There was his debut in 2009: a swift, propulsive, and stylishly Gallic Carmen. Then there was that Don Carlos where he drew out the most gorgeous, dark sound from the brass; a Rusalkawith an ominous symphonic sweep. But since taking over as the Met’s music director in 2018, critical and public enthusiasm has distinctly waned. Is it simply out of boredom, now that he’s here to stay? Is it the fact that he’s overbooked and overscheduled, running the Met alongside two other orchestras? Or has he not matured enough as a conductor, not living up to his early promise? A pair of concerts featuring the Met Orchestra at Carnegie Hall provided no easy answers.

The second of these concerts was the more overtly operatic: Wagner’s Flying Dutchman overture, Erich Leinsdorf’s arrangement of the orchestral interludes from Debussy’s Pelléas et Mélisande, and Bartók’s Bluebeard’s Castle with Met stalwarts Christian van Horn and Elina Garanca. But for better or for worse, Nézet-Séguin presented it as a showcase for the orchestra, starting from a Wagner so rambunctious it threatened to overwhelm the usually reliable brass section. Extreme tempos and dynamic shifts made for a thrilling experience, but lacked the orchestra’s usual precision and polish.

On the other hand, Pelléas made a strong case for why Nézet-Séguin is indeed one of the great conductors of his generation. Leinsdorf’s suite draws mainly upon Debussy’s orchestral interludes, some of the most evocative, mysterious music in the opera. It’s a nebulous work, rarely rising above a whisper, but Nézet-Séguin brought a wealth of color and texture. I’ve often found him overly focused on effects at the expense of line, but in the Debussy he achieved an ideal synthesis of forward momentum interspersed with moments suspended in time.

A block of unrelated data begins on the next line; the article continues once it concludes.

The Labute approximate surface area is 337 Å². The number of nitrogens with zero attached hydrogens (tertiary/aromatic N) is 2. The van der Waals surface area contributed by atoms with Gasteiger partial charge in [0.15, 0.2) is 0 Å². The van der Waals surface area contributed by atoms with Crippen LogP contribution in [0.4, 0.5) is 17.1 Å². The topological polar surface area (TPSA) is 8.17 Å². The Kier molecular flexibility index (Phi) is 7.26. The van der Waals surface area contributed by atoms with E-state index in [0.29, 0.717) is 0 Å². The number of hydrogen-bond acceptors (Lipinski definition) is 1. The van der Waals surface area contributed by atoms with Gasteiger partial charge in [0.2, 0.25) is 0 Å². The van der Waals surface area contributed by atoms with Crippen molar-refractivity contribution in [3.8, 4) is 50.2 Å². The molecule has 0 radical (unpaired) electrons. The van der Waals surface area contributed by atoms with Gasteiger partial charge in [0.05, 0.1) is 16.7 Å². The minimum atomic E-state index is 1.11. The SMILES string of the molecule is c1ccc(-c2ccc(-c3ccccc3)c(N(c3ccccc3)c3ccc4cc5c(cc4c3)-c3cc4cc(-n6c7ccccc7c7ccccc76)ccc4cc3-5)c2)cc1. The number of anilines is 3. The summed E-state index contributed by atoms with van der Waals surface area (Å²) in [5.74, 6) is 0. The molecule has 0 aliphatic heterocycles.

Bluebeard showed off Nézet-Séguin at his best and his worst. He favors a big, old-school sound – his directorship at the Philadelphia Orchestra has clearly developed his preference for the voluptuous sound world of Stokowski and Ormandy. This approach works for much of Bartók’s score, with marvelous attention to orchestral color and a spectacular buildup to the rip-roaring C major chords of the 5th door. But for me, the genius of Bartók’s score comes in the last half of the opera – the eerie harp glissandi of the 6th door, the ghostly unison strings at the very end. Here, Nézet-Séguin seemed content to focus on the orchestral effects themselves rather than the atmosphere. It had the effect of a brightly-lit haunted house.

There was no doubting, though, the quality of the singing. Christian van Horn has established himself as one of the Met’s most reliable singers, and Bluebeard establishes him as a viable leading man. His bass has an old-school, Tozzi-like velvety elegance, and it’s a sound that projects effortlessly even when Nézet-Séguin has the orchestra at full force. It’s not the most probing of interpretations, but he declaims the text effectively and is a sufficiently charismatic presence to understand why Judith would give it all up for him.

But the main draw of the evening was Garanca, who premiered her Judith just last month in Naples. Impeccably coiffed and dressed in a navy and white gown reminiscent of Matisse’s cutouts, she offered a mature, knowing take on the character. It was very much Judith by way of Kundry, another one of Garanca’s recent successes as her mezzo grows in size and color. Judith is still a work in progress for her – the first part of the role sits a little low for her and she sounds hollow at times, as if trying to pump the sound out. But it remains a gorgeously creamy sound, all the way up to a ringing, sustained high C that most sopranos would envy. Overall, it was a performance for the recording studios: glamorous, plush in sound, big on effects. But whether that translates into something more profound remains to be seen.

Photos: Evan Zimmerman/Metropolitan Opera